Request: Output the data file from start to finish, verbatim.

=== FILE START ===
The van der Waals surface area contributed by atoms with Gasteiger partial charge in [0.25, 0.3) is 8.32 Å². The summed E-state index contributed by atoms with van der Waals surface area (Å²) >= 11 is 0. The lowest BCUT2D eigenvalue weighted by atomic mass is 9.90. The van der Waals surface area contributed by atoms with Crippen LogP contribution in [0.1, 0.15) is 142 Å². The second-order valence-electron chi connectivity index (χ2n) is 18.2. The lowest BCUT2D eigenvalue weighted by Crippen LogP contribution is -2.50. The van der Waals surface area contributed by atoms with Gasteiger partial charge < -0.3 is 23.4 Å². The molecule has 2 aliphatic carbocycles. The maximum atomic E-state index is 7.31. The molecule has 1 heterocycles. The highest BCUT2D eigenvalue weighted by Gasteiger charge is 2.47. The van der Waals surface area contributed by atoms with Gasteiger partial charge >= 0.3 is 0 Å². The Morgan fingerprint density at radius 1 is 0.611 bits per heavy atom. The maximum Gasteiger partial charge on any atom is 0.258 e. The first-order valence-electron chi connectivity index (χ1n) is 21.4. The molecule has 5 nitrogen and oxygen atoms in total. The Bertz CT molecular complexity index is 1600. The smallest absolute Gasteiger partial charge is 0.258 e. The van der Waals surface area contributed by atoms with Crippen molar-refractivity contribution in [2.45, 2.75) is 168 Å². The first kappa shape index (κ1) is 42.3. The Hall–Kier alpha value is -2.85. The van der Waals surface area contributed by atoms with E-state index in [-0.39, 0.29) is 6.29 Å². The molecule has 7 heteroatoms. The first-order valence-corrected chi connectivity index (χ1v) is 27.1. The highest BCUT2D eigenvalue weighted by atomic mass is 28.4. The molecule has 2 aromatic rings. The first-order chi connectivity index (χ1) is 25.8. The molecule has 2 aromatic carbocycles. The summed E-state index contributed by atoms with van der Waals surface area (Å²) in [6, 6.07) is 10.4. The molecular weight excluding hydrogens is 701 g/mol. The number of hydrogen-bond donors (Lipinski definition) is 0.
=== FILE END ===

The van der Waals surface area contributed by atoms with Gasteiger partial charge in [0.25, 0.3) is 8.32 Å². The summed E-state index contributed by atoms with van der Waals surface area (Å²) >= 11 is 0. The lowest BCUT2D eigenvalue weighted by atomic mass is 9.90. The van der Waals surface area contributed by atoms with Crippen LogP contribution in [0.1, 0.15) is 142 Å². The second-order valence-electron chi connectivity index (χ2n) is 18.2. The lowest BCUT2D eigenvalue weighted by Crippen LogP contribution is -2.50. The van der Waals surface area contributed by atoms with Gasteiger partial charge < -0.3 is 23.4 Å². The molecule has 2 aliphatic carbocycles. The maximum atomic E-state index is 7.31. The molecule has 1 heterocycles. The highest BCUT2D eigenvalue weighted by Gasteiger charge is 2.47. The van der Waals surface area contributed by atoms with Gasteiger partial charge >= 0.3 is 0 Å². The Morgan fingerprint density at radius 1 is 0.611 bits per heavy atom. The maximum Gasteiger partial charge on any atom is 0.258 e. The first-order valence-electron chi connectivity index (χ1n) is 21.4. The molecule has 5 nitrogen and oxygen atoms in total. The Bertz CT molecular complexity index is 1600. The smallest absolute Gasteiger partial charge is 0.258 e. The van der Waals surface area contributed by atoms with Crippen molar-refractivity contribution in [2.45, 2.75) is 168 Å². The first kappa shape index (κ1) is 42.3. The Hall–Kier alpha value is -2.85. The van der Waals surface area contributed by atoms with E-state index in [-0.39, 0.29) is 6.29 Å². The molecule has 7 heteroatoms. The first-order valence-corrected chi connectivity index (χ1v) is 27.1. The highest BCUT2D eigenvalue weighted by atomic mass is 28.4. The molecule has 2 aromatic rings. The first-order chi connectivity index (χ1) is 25.8. The molecule has 2 aromatic carbocycles. The summed E-state index contributed by atoms with van der Waals surface area (Å²) in [6, 6.07) is 10.4. The molecular weight excluding hydrogens is 701 g/mol. The number of hydrogen-bond donors (Lipinski definition) is 0.